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Comment: Re:Who authorized go on launch? (Score 1) 174

by Eclectic Engineer (#32031520) Attached to: NASA's Space Balloon Smashes Car In Australia
The video zoomed in on the crane, so it's hard to tell, but I wonder if the recovery chute inflated and yanked it off the crane. That, or it deployed after the initial failure, but it becomes visible and semi-inflated later. At the least, I'd guess it was the chute that did the dragging rather than the balloon itself.

Comment: Re:Explanation of the attack -- enforcement issues (Score 2, Interesting) 312

by Eclectic Engineer (#12783457) Attached to: Meaningful MD5 Collisions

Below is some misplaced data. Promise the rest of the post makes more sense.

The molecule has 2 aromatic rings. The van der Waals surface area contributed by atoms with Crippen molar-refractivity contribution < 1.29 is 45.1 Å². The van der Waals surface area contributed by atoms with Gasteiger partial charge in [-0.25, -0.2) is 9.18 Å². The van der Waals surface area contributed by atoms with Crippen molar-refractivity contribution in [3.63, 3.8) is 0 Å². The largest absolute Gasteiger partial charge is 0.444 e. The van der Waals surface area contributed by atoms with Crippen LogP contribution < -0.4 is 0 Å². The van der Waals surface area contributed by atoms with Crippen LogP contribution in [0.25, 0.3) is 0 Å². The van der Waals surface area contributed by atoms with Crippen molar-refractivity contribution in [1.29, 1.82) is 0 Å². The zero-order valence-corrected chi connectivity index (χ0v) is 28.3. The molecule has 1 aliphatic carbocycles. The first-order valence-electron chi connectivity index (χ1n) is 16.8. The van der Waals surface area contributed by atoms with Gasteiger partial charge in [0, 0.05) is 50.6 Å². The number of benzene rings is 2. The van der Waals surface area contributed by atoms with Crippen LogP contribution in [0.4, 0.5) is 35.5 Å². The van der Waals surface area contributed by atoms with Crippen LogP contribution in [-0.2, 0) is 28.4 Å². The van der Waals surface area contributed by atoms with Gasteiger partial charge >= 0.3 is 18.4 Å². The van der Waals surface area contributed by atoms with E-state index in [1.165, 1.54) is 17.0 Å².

It is an interesting attack, and IANAL, but I'd be curious about the legal ramifications. If I slip a carbon (ah... the way-back machine) in a stack of papers and ask someone to sign the top one without thus informing them, I think my stealth probably invalidates the additional document(s).

You could argue that there's a noticeable difference between pen and carbon -- making the copy hard to enforce -- but I'd argue the digital version is even easier: at least in the PS example, both "copies" of the document need to be present to preserve the hash.

In normal (pen/paper) signature situations, I get a copy of what I signed. The same ought to apply to digital sigs, resulting in a simple legal challenge to the validity of the document.

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